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There are several different types of notices to terminate an assured shorthold tenancy depending upon the reason for the termination.

However, on 1st October 2015 a number of changes will occur to the notices required under section 21 of the Housing Act 1988, commonly referred to as section 21 notices to terminate an assured shorthold tenancy at the end of its term.

There are currently 2 types of section 21 notice.

One is used to terminate the tenancy whilst within the fixed contractual term and the other is when the tenancy is a periodic tenancy. In this case not less than 2 months written notice must be given but there is not prescribed form.

The issue with the later notice is that it must be served on the last day of a period of the tenancy and not less than 2 months, as well as containing some prescribed information. Always a trap for the unwary.

Changes from 1st October 2015 for all new tenancies entered on or after 1st October 2015:

1. Prevention of retaliatory evictions. This restricts a landlord’s ability to serve or possible rely upon a section 21 notice already served if and when:

a. A tenant makes a written complaint to the landlord concerning the condition of the property, and

b. The landlord, has not responded within 14 days, or the response is inadequate, or the landlord simply serves a section 21 notice,

c. The tenant can then complain to the Local Authority. If the Local Authority serves an improvement notice or carries out emergency repairs the landlord will be unable to serve a section 21 notice for a period of 6 months. It will also render any served section 21 notice ineffective. There are some exemptions – where the disrepair is caused by the tenant or the property is genuinely on the market.

2. A new prescribed notice will have to be used from 1st October 2015. This will also contain certain information that has to be given to the tenant.

3. Formalisation of the correct notice period to terminate statutory periodic tenancies. Until 2013 there was confusion as to which notice should be used to terminate a tenancy that had been a fixed term tenancy but that had expired and the tenancy had become a statutory periodic tenancy. In 2013 the Court of Appeal finally made a decision. It decided that if there had been a fixed term and the tenancy was now a statutory periodic only 2 months’ notice need be given and it did not have to expire on the last day of a period of the tenancy!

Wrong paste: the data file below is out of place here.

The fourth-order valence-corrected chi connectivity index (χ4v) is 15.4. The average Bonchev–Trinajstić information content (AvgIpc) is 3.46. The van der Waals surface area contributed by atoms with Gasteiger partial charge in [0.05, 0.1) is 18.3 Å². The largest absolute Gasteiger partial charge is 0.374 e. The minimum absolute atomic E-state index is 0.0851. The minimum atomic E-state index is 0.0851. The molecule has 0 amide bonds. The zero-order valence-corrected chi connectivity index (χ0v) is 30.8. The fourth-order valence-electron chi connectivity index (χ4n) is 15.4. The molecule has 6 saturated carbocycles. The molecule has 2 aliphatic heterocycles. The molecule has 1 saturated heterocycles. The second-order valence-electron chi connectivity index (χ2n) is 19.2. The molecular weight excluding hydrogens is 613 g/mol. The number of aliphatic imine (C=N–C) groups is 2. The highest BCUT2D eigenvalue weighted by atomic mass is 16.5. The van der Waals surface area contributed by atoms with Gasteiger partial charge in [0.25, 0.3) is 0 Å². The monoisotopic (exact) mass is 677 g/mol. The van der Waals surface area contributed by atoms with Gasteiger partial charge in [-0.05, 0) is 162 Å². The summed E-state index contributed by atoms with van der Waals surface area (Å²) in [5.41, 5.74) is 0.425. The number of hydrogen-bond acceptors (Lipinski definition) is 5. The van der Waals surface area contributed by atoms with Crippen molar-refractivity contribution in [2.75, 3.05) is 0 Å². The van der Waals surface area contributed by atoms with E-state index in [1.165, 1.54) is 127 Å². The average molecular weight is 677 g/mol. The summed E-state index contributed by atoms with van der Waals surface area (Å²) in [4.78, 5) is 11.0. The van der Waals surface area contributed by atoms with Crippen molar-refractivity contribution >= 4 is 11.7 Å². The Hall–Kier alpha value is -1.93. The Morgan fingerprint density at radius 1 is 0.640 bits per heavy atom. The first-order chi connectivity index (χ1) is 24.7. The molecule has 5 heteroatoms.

4. Landlords will no longer be allowed to serve a section 21 notices in the first 4 months of an initial tenancy.

5. In addition there is a use it or lose it element to section 21 notices. A landlord cannot rely on a section 21 notice for more than 6 months after the date they were served on the tenant.

6. Rent refund. Where a section 21 notice has been served and there is a subsequent possession order, the tenant will have a statutory right to seek a refund of rent paid in advance from the period after determination of the tenancy.

Finally, as stated these changes apply to completely new tenancies entered into on or after 1st October 2015. However, in 2018 the provisions will apply to all tenancies whenever there were entered into.

If you require any further information please contact Nick Armitage, Partner and expert in Landlord and Tenant disputes on or call 01422 410570.